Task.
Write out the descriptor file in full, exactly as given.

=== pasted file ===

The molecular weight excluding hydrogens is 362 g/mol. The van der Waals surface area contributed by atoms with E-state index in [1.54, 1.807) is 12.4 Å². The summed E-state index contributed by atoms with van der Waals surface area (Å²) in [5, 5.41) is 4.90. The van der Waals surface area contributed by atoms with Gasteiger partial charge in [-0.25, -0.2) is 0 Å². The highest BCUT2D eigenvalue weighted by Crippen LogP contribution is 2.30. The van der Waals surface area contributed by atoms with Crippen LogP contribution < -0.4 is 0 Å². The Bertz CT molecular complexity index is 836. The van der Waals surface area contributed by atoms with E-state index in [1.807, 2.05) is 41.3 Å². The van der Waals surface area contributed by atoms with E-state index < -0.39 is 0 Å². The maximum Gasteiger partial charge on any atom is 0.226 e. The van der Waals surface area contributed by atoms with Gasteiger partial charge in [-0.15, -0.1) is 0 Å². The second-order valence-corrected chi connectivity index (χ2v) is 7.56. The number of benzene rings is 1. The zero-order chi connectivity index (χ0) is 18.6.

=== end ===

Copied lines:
The molecular weight excluding hydrogens is 362 g/mol. The van der Waals surface area contributed by atoms with E-state index in [1.54, 1.807) is 12.4 Å². The summed E-state index contributed by atoms with van der Waals surface area (Å²) in [5, 5.41) is 4.90. The van der Waals surface area contributed by atoms with Gasteiger partial charge in [-0.25, -0.2) is 0 Å². The highest BCUT2D eigenvalue weighted by Crippen LogP contribution is 2.30. The van der Waals surface area contributed by atoms with Crippen LogP contribution < -0.4 is 0 Å². The Bertz CT molecular complexity index is 836. The van der Waals surface area contributed by atoms with E-state index in [1.807, 2.05) is 41.3 Å². The van der Waals surface area contributed by atoms with E-state index < -0.39 is 0 Å². The maximum Gasteiger partial charge on any atom is 0.226 e. The van der Waals surface area contributed by atoms with Gasteiger partial charge in [-0.15, -0.1) is 0 Å². The second-order valence-corrected chi connectivity index (χ2v) is 7.56. The number of benzene rings is 1. The zero-order chi connectivity index (χ0) is 18.6.